If it took six decades for the Central government to honour the constitutional commitment to provide free and compulsory education to all children in the age group of 05-14 by putting in place the Right of Children to Free and Compulsory Education (RTE) Act, 2010, the State governments, barring a few, have failed to complete the necessary spadework even a year after the law was enacted. The spadework related to notifying the rules governing the implementation of the Act and constituting the Council for Protection of Child Rights or Right to Education Protection Authority as stipulated in the Central Act. Andhra Pradesh, Arunachal Pradesh, Orissa, Sikkim, and Manipur are among the few States that had completed all the formalities relating to the implementation of the RTE Act.
Speaking at a media meet, Union Human Resource Development Minister Kapil Sibal was brutally frank: “Now money is lying with us for setting up schools, employing teachers and providing all the support, but unless norms are framed [by the States] we cannot give them the money.” He said that it was unfair for the children of the State who were not getting what they “deserve rightfully.”
A powerfully insightful article on RTE in this newspaper (“Why RTE remains a moral dream,” The Hindu, May 21, 2011) by Professor Krishna Kumar of the Department of Education of Delhi University has generated an excellent reader response. Tracing the reasons for the lukewarm response from State governments to the efforts of the Ministry of Human Resource Development at the Centre to persuade the State governments to own the law and implement it, the author said the snag could be seen in the poor handling of the appointment of teachers over the decades. The “worst obstacle” to the implementation of the RTE Act is, therefore, to be seen in the way they recruit and train teachers, whose role in ensuring quality elementary education as envisaged by the RTE Act is absolutely vital.
The guidelines to the Act for Teacher Eligibility Test (TET) made it clear that the implementation of the Act required the recruitment of a large number of teachers across the country in a time-bound manner. “In spite of the enormity of the task,” the guidelines noted, “it is desirable to ensure that quality requirement for recruitment of teachers are not diluted at any cost. It is therefore necessary to ensure that persons recruited as teachers possess the essential aptitude and ability to meet the challenges of teaching at the primary and upper primary level.”
Besides a comfortable teacher-student ratio, curriculum reform and better evaluation system have also been identified as the sine qua non for the successful implementation of the Act. Educationist S.S. Rajagopalan (Chennai) in his response to the article has endorsed the author's stress on quality improvement in teacher education. In his opinion, the National Council of Teacher Education (NCTE) has miserably failed to play a lead role in making teacher education an effective tool.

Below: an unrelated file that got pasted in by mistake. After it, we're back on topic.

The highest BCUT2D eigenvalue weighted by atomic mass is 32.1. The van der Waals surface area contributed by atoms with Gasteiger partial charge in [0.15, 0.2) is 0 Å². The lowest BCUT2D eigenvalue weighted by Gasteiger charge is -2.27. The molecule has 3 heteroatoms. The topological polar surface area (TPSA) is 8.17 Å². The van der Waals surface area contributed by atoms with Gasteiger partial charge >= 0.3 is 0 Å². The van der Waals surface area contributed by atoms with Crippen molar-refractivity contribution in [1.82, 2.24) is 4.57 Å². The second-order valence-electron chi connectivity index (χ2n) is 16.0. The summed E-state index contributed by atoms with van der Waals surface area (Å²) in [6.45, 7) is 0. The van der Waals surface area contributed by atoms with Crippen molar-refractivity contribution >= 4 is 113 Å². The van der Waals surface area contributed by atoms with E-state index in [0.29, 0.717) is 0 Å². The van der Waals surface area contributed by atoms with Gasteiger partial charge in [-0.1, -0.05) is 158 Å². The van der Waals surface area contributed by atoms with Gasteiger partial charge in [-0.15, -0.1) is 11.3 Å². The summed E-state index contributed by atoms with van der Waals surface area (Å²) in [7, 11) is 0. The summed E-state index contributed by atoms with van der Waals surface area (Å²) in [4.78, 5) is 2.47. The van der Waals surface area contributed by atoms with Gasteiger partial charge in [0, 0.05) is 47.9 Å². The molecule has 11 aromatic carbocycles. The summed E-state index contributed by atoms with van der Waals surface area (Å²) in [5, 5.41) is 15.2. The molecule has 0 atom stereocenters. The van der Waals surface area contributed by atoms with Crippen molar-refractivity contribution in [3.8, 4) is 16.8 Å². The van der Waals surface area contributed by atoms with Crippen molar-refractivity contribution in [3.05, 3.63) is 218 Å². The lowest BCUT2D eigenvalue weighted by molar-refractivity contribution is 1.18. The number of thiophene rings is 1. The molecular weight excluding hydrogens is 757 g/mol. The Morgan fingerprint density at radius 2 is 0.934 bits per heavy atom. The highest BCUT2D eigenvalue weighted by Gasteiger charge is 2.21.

Another reader, S. Chidambaram (Chennai), observed that the level of education needed to be raised and only educating the educators could do that. In his view, the paucity of basic facilities in schools was a major impediment in realising the objectives of the RTE. He also pointed out that the law could be effective only if the number of government-aided schools increased.
A stumbling block
Apart from the hugely costly failure of State governments in training teachers, the mushrooming of self-financing schools of wildly variable quality, and extracting from parents huge sums of money as regular fees along with hidden capitation fees, have been a stumbling block to implementing the law to provide free and compulsory quality education to all children. These institutions are averse to allotting 25 per cent of the total number of seats for poor boys and girls. They have challenged certain aspects of the Act in courts. This has been the case in most of the States.
In several States, including Tamil Nadu, the big rises in the fees fixed by private and unaided schools have created unrest among parents. Tamil Nadu has been confronting yet another issue in education. The newly elected AIADMK government announced recently that the Samacheer Kalvi (equitable, quality education) Scheme introduced by the DMK government and was in practice during the last year would be deferred this year and that a committee would be formed to have a fresh look at the scheme.
Responding to the uncertainty and the apprehensions of students and parents, Minister of School Education C.Ve. Shanmugam offered the assurance that the “Samacheer Kalvi” scheme would not be abandoned. “Half-baked implementation,” he commented, “will not improve the quality.”
The media, print and digital, which played a major role in creating awareness among the people about the need for an RTE, have a vital role to play in ensuring that the system is constantly reminded of what needs to be done on the ground to accomplish what should have been done decades ago. Raising awareness without sustained, fact-based follow-up on issues that matter vitally to society is to leave the social responsibility role of the media half done.